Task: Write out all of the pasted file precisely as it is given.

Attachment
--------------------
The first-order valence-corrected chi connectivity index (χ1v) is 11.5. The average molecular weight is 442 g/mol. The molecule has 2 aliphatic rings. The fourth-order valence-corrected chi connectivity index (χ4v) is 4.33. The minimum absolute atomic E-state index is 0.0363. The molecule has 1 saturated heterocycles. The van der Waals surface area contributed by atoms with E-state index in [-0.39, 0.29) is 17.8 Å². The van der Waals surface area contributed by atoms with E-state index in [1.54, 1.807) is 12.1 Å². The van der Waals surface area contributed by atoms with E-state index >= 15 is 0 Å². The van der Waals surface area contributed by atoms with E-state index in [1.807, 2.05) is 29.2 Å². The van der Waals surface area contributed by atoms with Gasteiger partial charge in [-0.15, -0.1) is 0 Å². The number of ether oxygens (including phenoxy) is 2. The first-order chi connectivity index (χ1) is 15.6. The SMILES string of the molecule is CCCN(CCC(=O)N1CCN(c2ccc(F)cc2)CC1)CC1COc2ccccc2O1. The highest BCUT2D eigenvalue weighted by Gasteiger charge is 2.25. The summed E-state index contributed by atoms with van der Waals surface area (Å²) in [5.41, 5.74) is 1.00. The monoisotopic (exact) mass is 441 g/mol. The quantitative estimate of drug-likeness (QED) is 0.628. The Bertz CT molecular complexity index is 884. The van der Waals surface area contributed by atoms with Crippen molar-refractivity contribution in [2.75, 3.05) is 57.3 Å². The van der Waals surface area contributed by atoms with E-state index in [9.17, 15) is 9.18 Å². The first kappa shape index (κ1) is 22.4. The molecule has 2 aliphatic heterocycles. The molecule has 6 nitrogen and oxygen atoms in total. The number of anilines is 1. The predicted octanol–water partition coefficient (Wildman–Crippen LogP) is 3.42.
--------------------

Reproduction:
The first-order valence-corrected chi connectivity index (χ1v) is 11.5. The average molecular weight is 442 g/mol. The molecule has 2 aliphatic rings. The fourth-order valence-corrected chi connectivity index (χ4v) is 4.33. The minimum absolute atomic E-state index is 0.0363. The molecule has 1 saturated heterocycles. The van der Waals surface area contributed by atoms with E-state index in [-0.39, 0.29) is 17.8 Å². The van der Waals surface area contributed by atoms with E-state index in [1.54, 1.807) is 12.1 Å². The van der Waals surface area contributed by atoms with E-state index >= 15 is 0 Å². The van der Waals surface area contributed by atoms with E-state index in [1.807, 2.05) is 29.2 Å². The van der Waals surface area contributed by atoms with Gasteiger partial charge in [-0.15, -0.1) is 0 Å². The number of ether oxygens (including phenoxy) is 2. The first-order chi connectivity index (χ1) is 15.6. The SMILES string of the molecule is CCCN(CCC(=O)N1CCN(c2ccc(F)cc2)CC1)CC1COc2ccccc2O1. The highest BCUT2D eigenvalue weighted by Gasteiger charge is 2.25. The summed E-state index contributed by atoms with van der Waals surface area (Å²) in [5.41, 5.74) is 1.00. The monoisotopic (exact) mass is 441 g/mol. The quantitative estimate of drug-likeness (QED) is 0.628. The Bertz CT molecular complexity index is 884. The van der Waals surface area contributed by atoms with Crippen molar-refractivity contribution in [2.75, 3.05) is 57.3 Å². The van der Waals surface area contributed by atoms with E-state index in [9.17, 15) is 9.18 Å². The first kappa shape index (κ1) is 22.4. The molecule has 2 aliphatic heterocycles. The molecule has 6 nitrogen and oxygen atoms in total. The number of anilines is 1. The predicted octanol–water partition coefficient (Wildman–Crippen LogP) is 3.42.